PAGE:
SANDHYA SHINES: Top 2013 Secondary Entrance Assessment (SEA) pupil Sandhya Sookhoo, who attended Grant Memorial Presbyterian Primary School and is currently at Naparima Girls’ High School, San Fernando, receives an award from Education Minister Dr Tim Gopeesingh during yesterday’s SEA awards ceremony at Hilton Trinidad, St Ann’s. –Photo: STEPHEN DOOBAY

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Gopeesingh ‘welcoming suggestions to do away with dreadful examination’

By Michelle Loubon

Education Minister Dr Tim Gopeesingh says he is “welcoming suggestions to do away with the dreadful Secondary Entrance Assessment (SEA) examination”.
The SEA is the defining national primary school exam which pupils sit to enter secondary school.
Gopeesingh made the comment at the Ministry’s SEA 2013 Awards Ceremony at the Grand Ballroom, Hilton Trinidad, St Ann’s, yesterday.
It was held to honour 200 outstanding pupils from among 17,000 who had written the exam last year.
The children wore their respective school uniforms to celebrate their milestones.
Among those present were Chief Education Officer Harrilal Seecharan, who delivered the welcome address; guest speaker Sandhya Sookhoo, the top 2013 SEA pupil; along with scores of proud parents and school principals.
Gopeesingh said: “I wish I can do away with the dreadful SEA exam...trials and tribulations. It is the dream of every pupil to go to a (high) school. We want to deal with the situation. We are open to suggestions. It is a fight with the issue of placement of students.”
The Minister paid kudos to Dr Michael Dowlat, chairman of the Accreditation Council and principal of Naparima College, San Fernando, for his stewardship.
“About 27 of the 200 students are represented here today. We are hoping for more Island Schol winners in a few years,” he said.
Gopeesingh also commended the children.
“It is hard work in preparation, hard work in application. You have given your time and effort.”
Imparting a nugget of advice to the youngsters, Gopeesingh said it was important for them to develop holistically—emotionally, mentally and psychologically.
“Pursue the academic aspects, but it is important to decide upon your extra-curricular activities. It will make you into an all-round citizen, you will be a well-balanced individual. Play sports, be a prolific reader. Enjoy the savannahs. Play cricket or football.”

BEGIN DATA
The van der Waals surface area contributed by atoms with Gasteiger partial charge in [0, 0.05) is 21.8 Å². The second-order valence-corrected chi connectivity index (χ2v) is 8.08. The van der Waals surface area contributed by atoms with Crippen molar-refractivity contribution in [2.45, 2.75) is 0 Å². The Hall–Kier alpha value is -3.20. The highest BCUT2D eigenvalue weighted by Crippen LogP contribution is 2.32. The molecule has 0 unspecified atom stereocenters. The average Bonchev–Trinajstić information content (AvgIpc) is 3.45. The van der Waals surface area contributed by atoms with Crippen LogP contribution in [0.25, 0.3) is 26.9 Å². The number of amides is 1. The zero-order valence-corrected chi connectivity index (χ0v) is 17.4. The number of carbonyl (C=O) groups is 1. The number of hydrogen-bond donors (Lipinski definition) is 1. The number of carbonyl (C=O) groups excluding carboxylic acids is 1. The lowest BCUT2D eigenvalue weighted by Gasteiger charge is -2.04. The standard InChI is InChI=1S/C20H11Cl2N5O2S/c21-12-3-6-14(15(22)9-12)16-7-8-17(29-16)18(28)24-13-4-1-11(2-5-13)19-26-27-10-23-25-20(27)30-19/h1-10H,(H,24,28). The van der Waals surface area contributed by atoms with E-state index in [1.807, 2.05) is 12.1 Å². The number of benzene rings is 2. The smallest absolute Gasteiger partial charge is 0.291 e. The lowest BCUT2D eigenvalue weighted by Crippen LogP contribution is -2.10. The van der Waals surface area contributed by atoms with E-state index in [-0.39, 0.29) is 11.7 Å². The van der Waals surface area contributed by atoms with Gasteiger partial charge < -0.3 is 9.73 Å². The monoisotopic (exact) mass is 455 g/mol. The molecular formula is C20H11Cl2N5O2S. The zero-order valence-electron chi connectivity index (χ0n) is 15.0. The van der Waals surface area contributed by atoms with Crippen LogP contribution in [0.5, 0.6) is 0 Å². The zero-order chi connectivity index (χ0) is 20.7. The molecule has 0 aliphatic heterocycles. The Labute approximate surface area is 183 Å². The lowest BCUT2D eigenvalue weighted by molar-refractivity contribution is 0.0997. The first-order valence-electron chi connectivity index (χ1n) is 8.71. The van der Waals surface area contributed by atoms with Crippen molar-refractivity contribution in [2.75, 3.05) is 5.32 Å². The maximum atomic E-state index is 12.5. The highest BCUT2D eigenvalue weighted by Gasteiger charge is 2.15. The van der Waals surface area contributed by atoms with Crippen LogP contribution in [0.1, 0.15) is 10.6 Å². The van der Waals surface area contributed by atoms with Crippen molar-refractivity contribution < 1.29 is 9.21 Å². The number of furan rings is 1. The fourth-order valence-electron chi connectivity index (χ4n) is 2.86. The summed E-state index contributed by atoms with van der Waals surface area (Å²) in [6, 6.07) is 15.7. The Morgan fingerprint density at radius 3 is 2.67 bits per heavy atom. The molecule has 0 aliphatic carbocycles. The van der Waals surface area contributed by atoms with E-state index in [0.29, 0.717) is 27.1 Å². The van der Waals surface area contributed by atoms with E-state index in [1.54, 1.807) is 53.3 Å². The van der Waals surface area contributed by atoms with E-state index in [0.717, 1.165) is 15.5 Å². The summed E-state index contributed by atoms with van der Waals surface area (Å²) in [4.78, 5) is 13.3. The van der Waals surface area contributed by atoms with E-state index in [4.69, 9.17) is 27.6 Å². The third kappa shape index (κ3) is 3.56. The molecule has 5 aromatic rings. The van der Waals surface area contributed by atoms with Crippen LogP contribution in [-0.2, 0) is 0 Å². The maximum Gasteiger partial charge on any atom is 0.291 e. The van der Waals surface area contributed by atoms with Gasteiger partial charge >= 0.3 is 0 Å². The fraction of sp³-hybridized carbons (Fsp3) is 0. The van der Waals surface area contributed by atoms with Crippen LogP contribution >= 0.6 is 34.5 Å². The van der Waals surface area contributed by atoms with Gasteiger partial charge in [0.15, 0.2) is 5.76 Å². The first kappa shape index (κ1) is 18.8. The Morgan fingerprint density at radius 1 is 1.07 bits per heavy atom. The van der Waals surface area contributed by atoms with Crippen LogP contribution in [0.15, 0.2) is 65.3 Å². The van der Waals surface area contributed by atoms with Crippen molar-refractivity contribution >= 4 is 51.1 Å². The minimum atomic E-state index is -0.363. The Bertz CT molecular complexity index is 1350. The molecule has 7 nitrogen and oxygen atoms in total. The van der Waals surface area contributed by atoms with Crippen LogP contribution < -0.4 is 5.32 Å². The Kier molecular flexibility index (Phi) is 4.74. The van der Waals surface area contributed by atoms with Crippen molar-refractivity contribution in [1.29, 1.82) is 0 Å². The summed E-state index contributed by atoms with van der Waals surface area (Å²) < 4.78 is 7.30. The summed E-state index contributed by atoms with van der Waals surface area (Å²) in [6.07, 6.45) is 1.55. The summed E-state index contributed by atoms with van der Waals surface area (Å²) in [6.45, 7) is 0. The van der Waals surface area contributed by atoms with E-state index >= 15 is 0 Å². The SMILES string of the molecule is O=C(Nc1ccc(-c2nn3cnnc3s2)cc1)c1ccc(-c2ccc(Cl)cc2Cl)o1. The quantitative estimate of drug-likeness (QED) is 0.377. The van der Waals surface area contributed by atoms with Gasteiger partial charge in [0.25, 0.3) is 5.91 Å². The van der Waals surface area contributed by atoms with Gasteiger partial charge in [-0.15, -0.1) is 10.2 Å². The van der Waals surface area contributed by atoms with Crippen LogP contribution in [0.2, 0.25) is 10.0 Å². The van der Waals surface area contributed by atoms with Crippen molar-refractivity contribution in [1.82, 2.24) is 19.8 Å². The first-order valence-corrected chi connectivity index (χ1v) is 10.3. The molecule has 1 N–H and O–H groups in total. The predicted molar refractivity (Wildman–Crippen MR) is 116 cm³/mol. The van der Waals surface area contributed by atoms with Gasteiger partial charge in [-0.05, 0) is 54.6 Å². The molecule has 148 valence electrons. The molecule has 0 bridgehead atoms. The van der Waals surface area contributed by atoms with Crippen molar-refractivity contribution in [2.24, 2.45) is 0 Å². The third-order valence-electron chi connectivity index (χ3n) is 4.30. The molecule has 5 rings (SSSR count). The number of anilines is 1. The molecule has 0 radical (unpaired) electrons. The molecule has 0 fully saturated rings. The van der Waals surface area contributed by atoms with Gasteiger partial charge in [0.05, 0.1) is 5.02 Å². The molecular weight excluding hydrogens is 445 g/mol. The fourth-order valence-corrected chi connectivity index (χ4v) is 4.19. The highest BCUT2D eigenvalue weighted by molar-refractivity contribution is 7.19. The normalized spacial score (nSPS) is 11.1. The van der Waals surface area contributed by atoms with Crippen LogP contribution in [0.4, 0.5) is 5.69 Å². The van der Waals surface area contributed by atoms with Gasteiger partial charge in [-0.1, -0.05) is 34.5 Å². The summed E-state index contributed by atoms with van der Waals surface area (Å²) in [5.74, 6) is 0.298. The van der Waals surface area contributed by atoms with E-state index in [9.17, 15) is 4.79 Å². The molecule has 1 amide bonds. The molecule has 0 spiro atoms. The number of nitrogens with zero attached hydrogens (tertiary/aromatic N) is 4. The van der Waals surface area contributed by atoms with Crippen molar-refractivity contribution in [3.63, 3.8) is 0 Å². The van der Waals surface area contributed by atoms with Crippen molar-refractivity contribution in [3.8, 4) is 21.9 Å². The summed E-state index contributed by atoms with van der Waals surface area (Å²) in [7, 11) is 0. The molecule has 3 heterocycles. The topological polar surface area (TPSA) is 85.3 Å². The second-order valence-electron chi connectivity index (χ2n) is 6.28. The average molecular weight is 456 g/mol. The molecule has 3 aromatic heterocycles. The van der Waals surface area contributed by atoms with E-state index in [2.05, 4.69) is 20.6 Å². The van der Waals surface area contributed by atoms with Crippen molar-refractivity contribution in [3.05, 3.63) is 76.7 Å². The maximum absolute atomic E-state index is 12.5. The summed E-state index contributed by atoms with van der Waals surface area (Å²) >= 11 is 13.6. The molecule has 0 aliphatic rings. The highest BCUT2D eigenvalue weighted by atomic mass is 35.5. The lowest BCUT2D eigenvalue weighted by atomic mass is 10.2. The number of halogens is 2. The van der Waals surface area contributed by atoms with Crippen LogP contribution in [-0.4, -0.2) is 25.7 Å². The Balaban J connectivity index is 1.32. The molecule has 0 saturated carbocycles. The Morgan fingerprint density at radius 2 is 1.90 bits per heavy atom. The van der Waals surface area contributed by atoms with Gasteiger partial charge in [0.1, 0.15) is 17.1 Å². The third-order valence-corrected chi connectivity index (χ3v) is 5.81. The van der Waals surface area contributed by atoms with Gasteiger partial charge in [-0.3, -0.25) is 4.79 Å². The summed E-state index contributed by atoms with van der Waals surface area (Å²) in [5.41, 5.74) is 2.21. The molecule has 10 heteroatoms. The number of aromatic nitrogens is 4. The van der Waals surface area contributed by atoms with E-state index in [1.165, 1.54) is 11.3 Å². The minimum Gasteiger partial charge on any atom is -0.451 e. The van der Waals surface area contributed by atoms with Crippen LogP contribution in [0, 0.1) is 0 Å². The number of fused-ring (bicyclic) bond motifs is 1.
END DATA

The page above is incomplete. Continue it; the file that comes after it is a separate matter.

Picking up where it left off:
Gopeesingh cited the example of champion Olympic sprinter Usain Bolt who surmounted obstacles, including crushing poverty in his native Jamaica.
“Usain Bolt was prepared to surmount those obstacles. Sports teaches you about discipline. Listen to the coach, manage your time.”
In his motivational segment, Gopeesingh also made reference to the late historian/prime minister Dr Eric Williams’ legacy.
“You carry the future of Trinidad and Tobago in your school bags,” he said.
Reflecting on the countdown to SEA, Sandhya Sookhoo said: “Long school days—classes in the morning, to top it off homework and practice. Time management is important, but with the love and support from our parents we made it.”
In response to the Minister’s comments on the SEA, Trinidad and Tobago Unified Teachers Association (TTUTA) president Devanand Sinanan stated: “Welcome move.
“We have known for quite some time we need to get rid of the SEA. It means there is a place for every child, so you have seamless transition from primary to secondary. There is no need for SEA, because we no longer have a problem for places. But what we need to ensure is they have attained a level of numeracy and literacy. We are indeed happy if Gopeesingh wants to move in that direction. The system has to be put in place.”
Sinanan also said any “good educator should not discriminate against learners based on cognitive ability. We should work with any child that is presented before us.”
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